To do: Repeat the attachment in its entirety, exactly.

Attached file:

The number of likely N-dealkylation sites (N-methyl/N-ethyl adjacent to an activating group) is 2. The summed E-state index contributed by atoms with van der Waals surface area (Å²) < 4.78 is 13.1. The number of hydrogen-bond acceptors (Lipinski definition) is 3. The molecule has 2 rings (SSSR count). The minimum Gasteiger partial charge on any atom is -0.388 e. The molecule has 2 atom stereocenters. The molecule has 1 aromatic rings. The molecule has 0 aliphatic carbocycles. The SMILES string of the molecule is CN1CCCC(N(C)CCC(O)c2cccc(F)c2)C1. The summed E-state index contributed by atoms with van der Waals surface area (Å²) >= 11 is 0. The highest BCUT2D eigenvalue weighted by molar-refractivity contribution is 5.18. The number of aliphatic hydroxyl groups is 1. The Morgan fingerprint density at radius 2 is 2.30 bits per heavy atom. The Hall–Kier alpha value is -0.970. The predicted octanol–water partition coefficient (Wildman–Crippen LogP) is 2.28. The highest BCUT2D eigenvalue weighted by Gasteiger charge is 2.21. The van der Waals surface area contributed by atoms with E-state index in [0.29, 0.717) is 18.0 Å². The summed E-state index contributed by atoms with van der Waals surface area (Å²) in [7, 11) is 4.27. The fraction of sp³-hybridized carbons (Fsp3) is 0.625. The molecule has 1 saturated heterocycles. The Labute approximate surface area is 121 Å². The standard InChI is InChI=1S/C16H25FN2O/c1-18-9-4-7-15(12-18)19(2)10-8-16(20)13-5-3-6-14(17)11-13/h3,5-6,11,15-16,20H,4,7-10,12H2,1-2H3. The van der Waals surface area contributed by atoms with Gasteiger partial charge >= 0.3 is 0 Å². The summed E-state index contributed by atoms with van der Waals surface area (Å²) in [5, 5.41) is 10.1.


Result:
The number of likely N-dealkylation sites (N-methyl/N-ethyl adjacent to an activating group) is 2. The summed E-state index contributed by atoms with van der Waals surface area (Å²) < 4.78 is 13.1. The number of hydrogen-bond acceptors (Lipinski definition) is 3. The molecule has 2 rings (SSSR count). The minimum Gasteiger partial charge on any atom is -0.388 e. The molecule has 2 atom stereocenters. The molecule has 1 aromatic rings. The molecule has 0 aliphatic carbocycles. The SMILES string of the molecule is CN1CCCC(N(C)CCC(O)c2cccc(F)c2)C1. The summed E-state index contributed by atoms with van der Waals surface area (Å²) >= 11 is 0. The highest BCUT2D eigenvalue weighted by molar-refractivity contribution is 5.18. The number of aliphatic hydroxyl groups is 1. The Morgan fingerprint density at radius 2 is 2.30 bits per heavy atom. The Hall–Kier alpha value is -0.970. The predicted octanol–water partition coefficient (Wildman–Crippen LogP) is 2.28. The highest BCUT2D eigenvalue weighted by Gasteiger charge is 2.21. The van der Waals surface area contributed by atoms with E-state index in [0.29, 0.717) is 18.0 Å². The summed E-state index contributed by atoms with van der Waals surface area (Å²) in [7, 11) is 4.27. The fraction of sp³-hybridized carbons (Fsp3) is 0.625. The molecule has 1 saturated heterocycles. The Labute approximate surface area is 121 Å². The standard InChI is InChI=1S/C16H25FN2O/c1-18-9-4-7-15(12-18)19(2)10-8-16(20)13-5-3-6-14(17)11-13/h3,5-6,11,15-16,20H,4,7-10,12H2,1-2H3. The van der Waals surface area contributed by atoms with Gasteiger partial charge >= 0.3 is 0 Å². The summed E-state index contributed by atoms with van der Waals surface area (Å²) in [5, 5.41) is 10.1.